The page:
From the start, New Zealand Opera's Don Giovanni presented the mix of tragedy and comedy stipulated in the opera's description as "dramma giocoso" (playful drama).
Wyn Davies immediately captured its emotional ambivalence in a sharply paced overture from a spruce Auckland Philharmonia Orchestra.
Sara Brodie's concept for this production, setting it in 21st century Spain, garnered some bad press after its 2013 Christchurch launch.
Yet this tale of vengeance and vindication among a callous contemporary party set, with nightclub bouncers and relatively demure pole dancers, made sense.
Only in the ball scene did rapper gestures and slo-mo swaying jar with a formal Mozart minuet.
Brodie has created vivid characters, moving between the worlds of Libertinos bustling nightclub and the Hotel Ottavio, the two faces of John Verryt's brilliant revolving set.
Much of the edgy relationship between Mark Stone's Giovanni and Warwick Fyfe's Leporello emerged in beautifully turned recitatives, floating over David Kelly's finely nuanced continuo. Both singers brought the tyrannical cellphone into their arias, ingeniously so when Fyfe revealed his master's past amatory conquests.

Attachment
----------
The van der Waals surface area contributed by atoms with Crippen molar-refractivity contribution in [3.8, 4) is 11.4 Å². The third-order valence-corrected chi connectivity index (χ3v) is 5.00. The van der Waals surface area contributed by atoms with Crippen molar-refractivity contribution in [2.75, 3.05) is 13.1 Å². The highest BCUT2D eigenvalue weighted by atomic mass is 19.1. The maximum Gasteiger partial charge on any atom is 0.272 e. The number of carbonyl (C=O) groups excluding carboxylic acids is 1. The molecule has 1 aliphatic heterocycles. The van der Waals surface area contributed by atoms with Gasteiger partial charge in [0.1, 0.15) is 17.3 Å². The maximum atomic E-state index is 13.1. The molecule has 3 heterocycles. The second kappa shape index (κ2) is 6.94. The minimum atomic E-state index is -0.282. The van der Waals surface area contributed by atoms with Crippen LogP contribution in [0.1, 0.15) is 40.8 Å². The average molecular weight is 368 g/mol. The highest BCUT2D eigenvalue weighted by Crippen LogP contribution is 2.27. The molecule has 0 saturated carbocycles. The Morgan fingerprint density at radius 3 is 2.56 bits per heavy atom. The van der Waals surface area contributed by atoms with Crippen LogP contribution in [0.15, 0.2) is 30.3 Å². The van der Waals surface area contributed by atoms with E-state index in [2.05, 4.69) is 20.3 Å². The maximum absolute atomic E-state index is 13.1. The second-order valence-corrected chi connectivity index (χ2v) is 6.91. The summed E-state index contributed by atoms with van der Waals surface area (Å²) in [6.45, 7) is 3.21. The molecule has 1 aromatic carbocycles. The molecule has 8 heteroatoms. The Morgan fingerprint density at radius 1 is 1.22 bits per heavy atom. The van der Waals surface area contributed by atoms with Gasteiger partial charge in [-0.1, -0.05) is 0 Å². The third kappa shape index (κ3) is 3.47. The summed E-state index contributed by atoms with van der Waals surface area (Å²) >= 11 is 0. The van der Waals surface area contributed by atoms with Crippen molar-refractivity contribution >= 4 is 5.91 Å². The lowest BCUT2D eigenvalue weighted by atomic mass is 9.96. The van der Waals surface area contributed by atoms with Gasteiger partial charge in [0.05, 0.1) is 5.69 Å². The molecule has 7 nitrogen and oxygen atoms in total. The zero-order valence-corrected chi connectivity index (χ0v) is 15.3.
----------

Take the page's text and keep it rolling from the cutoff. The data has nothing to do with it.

The key role of Zerlina, played by Amelia Berry, was a worldly woman rather than the usual peasant girl.
Berry, playing opposite Robert Tucker's blustering Masetto, brought human issues to the fore, culminating in a glorious Vedrai, carino complete with a daring, spellbinding top C.
Anna Leese's Donna Elvira journeyed fearlessly from righteous fury to uninhibited physical comedy. With her Mi tradi aria restored (inexplicably cut in Christchurch) it was a pleasure to enjoy the subtle stylings of a singer who, like Stone, understands the true essence of Mozartian line.
Lisa Harper-Brown's Donna Anna, though visually striking, showed some vocal straining, while Jaewoon Kim's Don Ottavio did not quite manage the requisite tonal warmth.
Nobody likes spoilers, but Brodie's ending was unexpected and spectacular.